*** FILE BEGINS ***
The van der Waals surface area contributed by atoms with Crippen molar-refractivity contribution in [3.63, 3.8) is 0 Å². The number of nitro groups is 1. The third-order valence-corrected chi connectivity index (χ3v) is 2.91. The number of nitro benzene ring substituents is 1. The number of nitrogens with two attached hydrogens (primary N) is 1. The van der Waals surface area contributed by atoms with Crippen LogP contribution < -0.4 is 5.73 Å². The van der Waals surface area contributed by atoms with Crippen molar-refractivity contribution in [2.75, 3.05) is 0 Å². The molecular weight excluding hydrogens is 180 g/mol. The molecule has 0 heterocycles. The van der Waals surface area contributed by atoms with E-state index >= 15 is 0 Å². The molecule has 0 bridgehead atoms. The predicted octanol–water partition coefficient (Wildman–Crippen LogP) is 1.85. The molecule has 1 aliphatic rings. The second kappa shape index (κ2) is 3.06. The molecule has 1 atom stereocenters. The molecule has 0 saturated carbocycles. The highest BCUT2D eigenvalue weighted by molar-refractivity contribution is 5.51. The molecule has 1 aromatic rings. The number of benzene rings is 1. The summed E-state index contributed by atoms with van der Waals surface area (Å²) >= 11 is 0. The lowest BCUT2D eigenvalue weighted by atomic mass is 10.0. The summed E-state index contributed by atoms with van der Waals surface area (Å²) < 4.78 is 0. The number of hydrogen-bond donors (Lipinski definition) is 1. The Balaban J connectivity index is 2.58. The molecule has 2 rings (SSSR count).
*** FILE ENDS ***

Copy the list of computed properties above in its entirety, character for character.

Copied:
The van der Waals surface area contributed by atoms with Crippen molar-refractivity contribution in [3.63, 3.8) is 0 Å². The number of nitro groups is 1. The third-order valence-corrected chi connectivity index (χ3v) is 2.91. The number of nitro benzene ring substituents is 1. The number of nitrogens with two attached hydrogens (primary N) is 1. The van der Waals surface area contributed by atoms with Crippen LogP contribution < -0.4 is 5.73 Å². The van der Waals surface area contributed by atoms with Crippen molar-refractivity contribution in [2.75, 3.05) is 0 Å². The molecular weight excluding hydrogens is 180 g/mol. The molecule has 0 heterocycles. The van der Waals surface area contributed by atoms with E-state index >= 15 is 0 Å². The molecule has 0 bridgehead atoms. The predicted octanol–water partition coefficient (Wildman–Crippen LogP) is 1.85. The molecule has 1 aliphatic rings. The second kappa shape index (κ2) is 3.06. The molecule has 1 atom stereocenters. The molecule has 0 saturated carbocycles. The highest BCUT2D eigenvalue weighted by molar-refractivity contribution is 5.51. The molecule has 1 aromatic rings. The number of benzene rings is 1. The summed E-state index contributed by atoms with van der Waals surface area (Å²) >= 11 is 0. The lowest BCUT2D eigenvalue weighted by atomic mass is 10.0. The summed E-state index contributed by atoms with van der Waals surface area (Å²) < 4.78 is 0. The number of hydrogen-bond donors (Lipinski definition) is 1. The Balaban J connectivity index is 2.58. The molecule has 2 rings (SSSR count).